Litigation Expected as SEC’s Ruling on Boulder No-Action Letter Limits Activism
By Jennifer Banzaca
The SEC’s decision in May to rescind the Boulder No-Action letter, allowing a closed-end fund to opt into a state control share statute without risking an enforcement action, could have a chilling effect on activism, and could face litigation for violating the Investment Company Act.
During the Corporate Governance & Activism in CEFs panel at the Active Investment Company Alliance’s (AICAlliance.org)’s Summer Summit on August 13th, Phil Goldstein, co-founder and principal of Bulldog Investors, said the reversal of the SEC’s position on closed-end funds opting into state control share statutes limits the ability of activist firms to vote shares above 10%.
“We don’t really have a lot of options, if you’re looking at the potential anti-takeover measures,” Goldstein noted.
He added, “I think allowing funds to opt in to the control share statute violates the investment company act. There still could be activism, even if you can’t go over 10%, but it puts a damper on what you can do if you’re limited.”
Thomas DeCapo, a Partner at Skadden, Arps, Slate, Meagher & Flom, said in light of the SEC’s decision, the board of a closed-end fund should look at the defensive measures that it has in place to respond to and/or defend against an activist or activists and consider whether it wants to opt in to a control share statute or adopt similar org doc provisions..
DeCapo explained that control share statutes provide a company with the ability to prevent changes in corporate control by removing voting rights when a person acquires shares in excess of a certain percentage of a company’s voting power.
“Once holders of control shares lose their voting rights, such holders cannot vote the excess shares unless the company’s stockholders vote to approve the restoration of voting rights” DeCapo said.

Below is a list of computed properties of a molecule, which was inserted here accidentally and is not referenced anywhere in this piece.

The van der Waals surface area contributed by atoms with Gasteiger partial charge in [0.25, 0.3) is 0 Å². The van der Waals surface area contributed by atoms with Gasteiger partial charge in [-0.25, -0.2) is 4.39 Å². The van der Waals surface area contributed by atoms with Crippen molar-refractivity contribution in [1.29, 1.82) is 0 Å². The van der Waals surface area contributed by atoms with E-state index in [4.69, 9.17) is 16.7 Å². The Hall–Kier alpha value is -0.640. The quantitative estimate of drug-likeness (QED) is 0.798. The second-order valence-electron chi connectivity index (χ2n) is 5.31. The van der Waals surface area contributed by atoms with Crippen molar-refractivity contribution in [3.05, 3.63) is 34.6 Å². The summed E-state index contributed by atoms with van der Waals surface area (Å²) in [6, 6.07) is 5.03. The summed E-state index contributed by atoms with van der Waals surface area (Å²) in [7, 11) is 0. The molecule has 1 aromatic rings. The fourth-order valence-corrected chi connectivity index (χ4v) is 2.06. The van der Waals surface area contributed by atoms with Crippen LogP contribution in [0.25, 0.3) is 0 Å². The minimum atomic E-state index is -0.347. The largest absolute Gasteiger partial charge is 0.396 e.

Whether a particular CEF or BDC should subject itself to control share provisions is a question for the fund’s board to consider under the particular circumstances of the fund and in the exercise of their fiduciary obligations.
The steps for adding control share restrictions depend on the state law and fund documents involved.
While an activist’s options may be limited in light of the SEC’s recent decision, funds cannot simply ignore an activist investor, which Brian Schaffer, a Managing Director at Prosek Partners, said is a mistake.
“Regardless of their investment approach, they are likely your largest shareholder or near the top, and they should be afforded a level of access commensurate with their size and on par with the fund’s other shareholders,” Schaffer said.
In responding to activists, Peter Kimball, Head of Advisory Solutions at ISS Corporate Solutions, also advised CEFs to get an advisory team in place earlier on in order to conduct more research on the shareholder and, if applicable, on the nominees that are being contemplated to be nominated by the shareholder.
“You want as much time as you can get to also asses your own governance provisions and your own readiness to engage, whether it’s amicably or defensively.,” Kimball added.